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Re: South African Bulbs/Geophytes 2019
« Reply #233 on: October 22, 2019, 07:52:39 AM »
One more, Diane!
Tritonia crocata
cheers
fermi
Mr Fermi de Sousa, Redesdale,
Victoria, Australia

David Nicholson

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Re: South African Bulbs/Geophytes 2019
« Reply #234 on: October 28, 2019, 01:28:06 PM »
Polyxena longituba (Lachenalia-but not on my label!)

654054-0

David Nicholson
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"Victims of satire who are overly defensive, who cry "foul" or just winge to high heaven, might take pause and consider what exactly it is that leaves them so sensitive, when they were happy with satire when they were on the side dishing it out"

PaulFlowers

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Re: South African Bulbs/Geophytes 2019
« Reply #235 on: October 29, 2019, 06:57:11 AM »
Dipcadi serotinum - beautiful in its own weird way

Paul Cumbleton

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Re: South African Bulbs/Geophytes 2019
« Reply #236 on: October 29, 2019, 12:29:21 PM »
Massonia mimetica  was first described in 2013 from the Northern Cape, Kamiesberg. This is the first time of flowering for me and I think it is one of the more attractive species with cinnamon coloured leaves and pale yellow flowers with attractive red markings on the petal bases.

Paul
Paul Cumbleton, Somerton, Somerset, U.K. Zone 8b (U.S. system plant hardiness zone)

I occasionally sell spare plants on ebay -
see http://ebay.eu/1n3uCgm

http://www.pleione.info/

P. Kohn

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Re: South African Bulbs/Geophytes 2019
« Reply #237 on: October 29, 2019, 05:16:31 PM »
Just spotted David Nicholson's picture of Polyxena longituba. It looks suspiciously similar to what we have grown as Lachenalia corymbosa which is flowering just now for the first time. The seed was from the SRGC distibution in 2017. Has anyone else grown this - if so would they agree with the attribution ? I notice that Polyxena corymbosa is a synonym. Pictures of corymbosa seem to differ from our plant except for the one from Kew. Help please.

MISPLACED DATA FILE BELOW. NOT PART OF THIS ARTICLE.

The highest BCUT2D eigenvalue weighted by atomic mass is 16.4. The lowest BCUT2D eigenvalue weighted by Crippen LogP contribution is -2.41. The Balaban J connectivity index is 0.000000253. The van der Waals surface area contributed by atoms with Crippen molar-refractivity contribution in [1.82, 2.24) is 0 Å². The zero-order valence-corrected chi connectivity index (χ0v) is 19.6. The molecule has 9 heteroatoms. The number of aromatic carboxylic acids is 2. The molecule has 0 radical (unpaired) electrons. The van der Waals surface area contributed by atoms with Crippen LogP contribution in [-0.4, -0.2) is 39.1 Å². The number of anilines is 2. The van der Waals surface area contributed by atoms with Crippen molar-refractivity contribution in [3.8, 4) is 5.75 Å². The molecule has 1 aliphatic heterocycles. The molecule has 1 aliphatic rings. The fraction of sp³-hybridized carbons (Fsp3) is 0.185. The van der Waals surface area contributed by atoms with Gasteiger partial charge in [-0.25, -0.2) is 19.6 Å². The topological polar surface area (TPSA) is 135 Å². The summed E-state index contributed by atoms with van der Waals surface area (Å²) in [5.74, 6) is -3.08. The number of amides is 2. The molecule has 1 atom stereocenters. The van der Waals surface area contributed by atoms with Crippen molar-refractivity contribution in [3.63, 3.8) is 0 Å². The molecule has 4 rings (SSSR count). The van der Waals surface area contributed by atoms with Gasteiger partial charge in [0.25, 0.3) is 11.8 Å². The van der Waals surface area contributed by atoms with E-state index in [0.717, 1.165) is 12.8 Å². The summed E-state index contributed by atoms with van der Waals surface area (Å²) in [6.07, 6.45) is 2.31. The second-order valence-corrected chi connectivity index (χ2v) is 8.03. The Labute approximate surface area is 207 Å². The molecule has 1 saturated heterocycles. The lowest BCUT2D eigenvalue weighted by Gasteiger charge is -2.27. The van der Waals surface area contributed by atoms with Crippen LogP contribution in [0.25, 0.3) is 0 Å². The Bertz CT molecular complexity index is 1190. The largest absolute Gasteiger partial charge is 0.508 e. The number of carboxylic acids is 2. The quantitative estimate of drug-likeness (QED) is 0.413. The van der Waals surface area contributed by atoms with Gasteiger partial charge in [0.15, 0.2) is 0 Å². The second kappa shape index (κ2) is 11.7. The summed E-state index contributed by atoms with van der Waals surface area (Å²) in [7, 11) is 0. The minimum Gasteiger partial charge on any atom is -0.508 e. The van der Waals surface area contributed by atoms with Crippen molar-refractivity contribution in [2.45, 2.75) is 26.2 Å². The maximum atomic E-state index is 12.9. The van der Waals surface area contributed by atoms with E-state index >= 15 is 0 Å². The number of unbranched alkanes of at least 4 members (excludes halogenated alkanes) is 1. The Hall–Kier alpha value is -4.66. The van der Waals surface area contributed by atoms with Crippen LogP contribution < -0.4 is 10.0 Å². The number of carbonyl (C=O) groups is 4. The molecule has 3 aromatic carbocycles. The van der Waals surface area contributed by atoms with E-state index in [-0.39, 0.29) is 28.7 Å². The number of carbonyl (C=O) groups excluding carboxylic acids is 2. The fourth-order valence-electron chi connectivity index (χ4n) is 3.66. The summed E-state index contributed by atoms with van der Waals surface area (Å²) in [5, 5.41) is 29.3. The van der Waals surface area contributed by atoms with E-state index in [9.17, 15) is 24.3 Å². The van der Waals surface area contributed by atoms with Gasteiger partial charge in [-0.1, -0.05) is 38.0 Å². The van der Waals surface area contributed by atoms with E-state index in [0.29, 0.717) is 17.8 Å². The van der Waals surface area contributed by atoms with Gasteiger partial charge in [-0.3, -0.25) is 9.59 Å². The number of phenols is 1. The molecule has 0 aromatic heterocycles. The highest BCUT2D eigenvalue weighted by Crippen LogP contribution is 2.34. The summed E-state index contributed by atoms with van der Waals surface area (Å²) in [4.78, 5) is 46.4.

Paul Cumbleton

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Re: South African Bulbs/Geophytes 2019
« Reply #238 on: October 29, 2019, 05:33:26 PM »
..... Has anyone else grown this - if so would they agree with the attribution ?

Yes, David's plant I would agree is Polyxena longituba (now called Lachenalia longituba, though like David I will not be changing my Polyxena labels anytime soon!). The Polyxenas have been passed around with incorrect names attached for quite a long time now.

Paul
Paul Cumbleton, Somerton, Somerset, U.K. Zone 8b (U.S. system plant hardiness zone)

I occasionally sell spare plants on ebay -
see http://ebay.eu/1n3uCgm

http://www.pleione.info/

David Nicholson

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Re: South African Bulbs/Geophytes 2019
« Reply #239 on: October 29, 2019, 07:39:50 PM »
Just spotted David Nicholson's picture of Polyxena longituba. It looks suspiciously similar to what we have grown as Lachenalia corymbosa which is flowering just now for the first time. The seed was from the SRGC distibution in 2017. Has anyone else grown this - if so would they agree with the attribution ? I notice that Polyxena corymbosa is a synonym. Pictures of corymbosa seem to differ from our plant except for the one from Kew. Help please.


The best picture I can find of Polyxena (Lachenalia) corymbosa is one example grown by Tatsuo Y. in Japan. This he showed in the 2017 version of this thread on November 19 2017, copied below:-

654098-0
David Nicholson
in Devon, UK  Zone 9b
"Victims of satire who are overly defensive, who cry "foul" or just winge to high heaven, might take pause and consider what exactly it is that leaves them so sensitive, when they were happy with satire when they were on the side dishing it out"